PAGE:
It seems like every year there’s a David vs. Goliath battle on Broadway, with a small-scale, indie-style musical cast as David opposite a big-budget, old-fashioned razzle-dazzler in the role of Goliath.
But among this year’s slate of new musical Tony nominations, it’s not so easy to tell who’s who.
Take nominee “Newsies.” Since it comes from Disney Theatrical Prods., the producer of supersized spectacles “The Lion King” and “Mary Poppins,” it’ll be playing the part of Goliath, right? Not quite — at least not when you consider the Mouse House’s initially modest expectations for the tuner.
And isn’t it easy to peg new musical contender “Once,” the bittersweet stage adaptation of the 2006 indie sleeper, as this season’s David? Sure — but only sorta. It was developed by producers who always had commercial broadway in their sights.
For the past decade, the topdog/underdog divide has been much clearer cut as legiters began with increasing frequency to explore the stage potential of edgier, less traditional fare.
The iconic battle royale came in 2004, when strong commercial contender “Wicked” was challenged by provocative puppet tuner “Avenue Q.” (The puppets took the top tuner award; consolation prize for “Wicked” was global B.O. dominance.)
The 2005 spread of nominees was equally easy to divide into commercial tentpoles (“Monty Python’s Spamalot,” “Dirty Rotten Scoundrels”) and indie critical darlings (“The 25th Annual Putnam County Spelling Bee,” “The Light in the Piazza”); ditto 2007, when “Mary Poppins” and “Curtains” vied for the trophy against riskier offerings “Spring Awakening” and “Grey Gardens.” The trend continued in 2009, with big Brit crowdpleaser “Billy Elliot” vs. intimate mental-illness drama “Next to Normal,” and in 2010 as arty Afrobeat bio “Fela!” faced off against accessible heart-warmer “Memphis.”
Last year the wall crumbled a bit with “The Book of Mormon,” which mixes old-fashioned song-and-dance and commercial power with an edgy sense of humor that freely pushes boundaries.
And this season, all bets are off. Two of the top tuner nominees, “Nice Work if You Can Get It” ( 10 noms) and “Leap of Faith” (one), clearly fit a more traditional mold. “Nice Work” aims for broad-demo appeal as a frothy comedy centered on familiar Gershwin tunes, while “Leap” goes for gospel uplift.
In terms of traditional musical-theater stories, “Newsies” (eight noms), with its tale of scrappy ragamuffins challenging a newspaper magnate, is front-page stuff. Energetic dance sequences and hummable tunes (many of which are drawn from the cult-fave flop that inspired the musical) also fall squarely within Broadway’s wheelhouse.
But to hear Disney Theatrical execs tell it, the property was never cultivated with the idea it would land on Broadway and turn into a commercial powerhouse a la “Lion King.” Instead the adaptation was created to fill demand from regional, stock and amateur companies, with the revenue plan based on licensed productions around the country.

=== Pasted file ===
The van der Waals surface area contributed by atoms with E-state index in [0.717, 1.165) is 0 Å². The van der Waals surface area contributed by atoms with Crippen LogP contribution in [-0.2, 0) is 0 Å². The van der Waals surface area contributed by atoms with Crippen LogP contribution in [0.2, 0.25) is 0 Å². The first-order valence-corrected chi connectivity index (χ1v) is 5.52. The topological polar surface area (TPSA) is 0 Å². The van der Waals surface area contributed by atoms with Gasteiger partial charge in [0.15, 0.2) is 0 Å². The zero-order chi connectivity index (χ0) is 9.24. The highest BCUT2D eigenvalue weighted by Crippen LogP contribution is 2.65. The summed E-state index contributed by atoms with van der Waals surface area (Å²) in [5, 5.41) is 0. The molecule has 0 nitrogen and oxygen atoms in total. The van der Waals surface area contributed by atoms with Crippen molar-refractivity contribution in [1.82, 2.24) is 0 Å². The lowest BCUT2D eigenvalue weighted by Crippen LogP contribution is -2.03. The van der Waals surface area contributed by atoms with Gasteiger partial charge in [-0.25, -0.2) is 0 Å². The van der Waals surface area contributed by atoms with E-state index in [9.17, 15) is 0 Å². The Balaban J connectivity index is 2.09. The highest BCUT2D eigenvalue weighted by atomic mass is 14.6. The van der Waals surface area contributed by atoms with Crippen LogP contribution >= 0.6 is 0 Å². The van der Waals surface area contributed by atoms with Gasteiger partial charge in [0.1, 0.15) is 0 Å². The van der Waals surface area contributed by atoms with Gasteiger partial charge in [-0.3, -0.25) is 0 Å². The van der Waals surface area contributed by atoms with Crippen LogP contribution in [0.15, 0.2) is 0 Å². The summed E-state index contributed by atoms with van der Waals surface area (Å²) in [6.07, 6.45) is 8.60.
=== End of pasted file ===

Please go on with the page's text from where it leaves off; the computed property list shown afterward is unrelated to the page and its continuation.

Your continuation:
The initial Paper Mill Playhouse production was funded on a relative shoestring, according to Disney Theatrical exec VP and managing director David Schrader. Even the set was designed to be modular, so that it could easily be rented out to other companies producing the show.
Despite some skepticism from observers, Disney insists the opportunity to move to Broadway — where the show transferred with the same set and most of the same cast — came as a surprise, as did the strength of the title’s following.
“I can tell you there was never a plan where we said, ‘Let’s make $1 million a week,’ ” Schrader says, referring to the mid-April frame when the show joined the millionaires’ club.
Schrader cites the unusual fact that the musical had managed to log advance sales from ticketbuyers in all 50 states just a few weeks after ducats went on sale. “It was well beyond what we expected,” he says.
Even now, Disney is trying to keep commercial expectations modest: Execs won’t cop to extending the show’s Broadway run past its current Aug. 19 closing date, likely as that may seem.
“Once” (11 noms), on the other hand, exudes a more indie style with its muted, evocative dance sequences and its intimate, wistful tale of a romance without a happy ending. But unlike most of the legit world’s less-traditional fare, “Once” was backed by a team of producers whose commercial ambitions for the piece were anything but small scale. That much was clear when they announced a Broadway transfer even before reviews of the show’s pre-Rialto stint at Off Broadway’s New York Theater Workshop had hit. Their plans were rooted, in part, in their confidence in the piece: “Fifteen minutes into the first reading, I said, ‘We can go right to Broadway,’?” says Fred Zollo, a lead producer of “Once” alongside Barbara Broccoli, John N. Hart Jr. and Patrick Milling Smith.
But the producer says he also was aware that, as the past decade has shown, Broadway has room for less traditional fare. “There are no rules,” Zollo says. “The American theater is extremely democratic, I think. Anything that’s great, the audiences are going to respond to.”
And Tony voters as well.